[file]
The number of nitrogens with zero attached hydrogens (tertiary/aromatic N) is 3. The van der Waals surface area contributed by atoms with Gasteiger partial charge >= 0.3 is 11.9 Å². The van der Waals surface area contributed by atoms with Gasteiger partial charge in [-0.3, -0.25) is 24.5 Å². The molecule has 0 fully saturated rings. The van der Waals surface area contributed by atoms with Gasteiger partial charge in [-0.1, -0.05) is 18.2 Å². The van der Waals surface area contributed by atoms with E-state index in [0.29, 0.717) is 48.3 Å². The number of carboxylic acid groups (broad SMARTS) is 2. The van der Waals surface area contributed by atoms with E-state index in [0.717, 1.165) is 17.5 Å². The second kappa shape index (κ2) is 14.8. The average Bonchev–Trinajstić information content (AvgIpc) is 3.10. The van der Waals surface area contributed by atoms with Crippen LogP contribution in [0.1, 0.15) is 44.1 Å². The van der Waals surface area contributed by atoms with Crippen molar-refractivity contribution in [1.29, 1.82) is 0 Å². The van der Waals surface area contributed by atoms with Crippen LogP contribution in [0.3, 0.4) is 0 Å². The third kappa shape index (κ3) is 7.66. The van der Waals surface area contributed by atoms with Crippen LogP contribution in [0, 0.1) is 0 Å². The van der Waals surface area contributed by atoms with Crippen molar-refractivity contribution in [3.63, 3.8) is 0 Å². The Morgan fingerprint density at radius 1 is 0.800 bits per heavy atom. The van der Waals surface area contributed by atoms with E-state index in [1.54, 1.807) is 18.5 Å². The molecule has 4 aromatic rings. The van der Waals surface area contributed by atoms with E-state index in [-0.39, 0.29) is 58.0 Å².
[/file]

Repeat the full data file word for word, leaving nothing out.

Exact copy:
The number of nitrogens with zero attached hydrogens (tertiary/aromatic N) is 3. The van der Waals surface area contributed by atoms with Gasteiger partial charge >= 0.3 is 11.9 Å². The van der Waals surface area contributed by atoms with Gasteiger partial charge in [-0.3, -0.25) is 24.5 Å². The molecule has 0 fully saturated rings. The van der Waals surface area contributed by atoms with Gasteiger partial charge in [-0.1, -0.05) is 18.2 Å². The van der Waals surface area contributed by atoms with E-state index in [0.29, 0.717) is 48.3 Å². The number of carboxylic acid groups (broad SMARTS) is 2. The van der Waals surface area contributed by atoms with E-state index in [0.717, 1.165) is 17.5 Å². The second kappa shape index (κ2) is 14.8. The average Bonchev–Trinajstić information content (AvgIpc) is 3.10. The van der Waals surface area contributed by atoms with Crippen LogP contribution in [0.1, 0.15) is 44.1 Å². The van der Waals surface area contributed by atoms with Crippen molar-refractivity contribution in [1.29, 1.82) is 0 Å². The van der Waals surface area contributed by atoms with Crippen LogP contribution in [0.3, 0.4) is 0 Å². The third kappa shape index (κ3) is 7.66. The van der Waals surface area contributed by atoms with Crippen LogP contribution in [0, 0.1) is 0 Å². The van der Waals surface area contributed by atoms with Crippen molar-refractivity contribution in [3.63, 3.8) is 0 Å². The Morgan fingerprint density at radius 1 is 0.800 bits per heavy atom. The van der Waals surface area contributed by atoms with E-state index in [1.54, 1.807) is 18.5 Å². The molecule has 4 aromatic rings. The van der Waals surface area contributed by atoms with E-state index in [-0.39, 0.29) is 58.0 Å².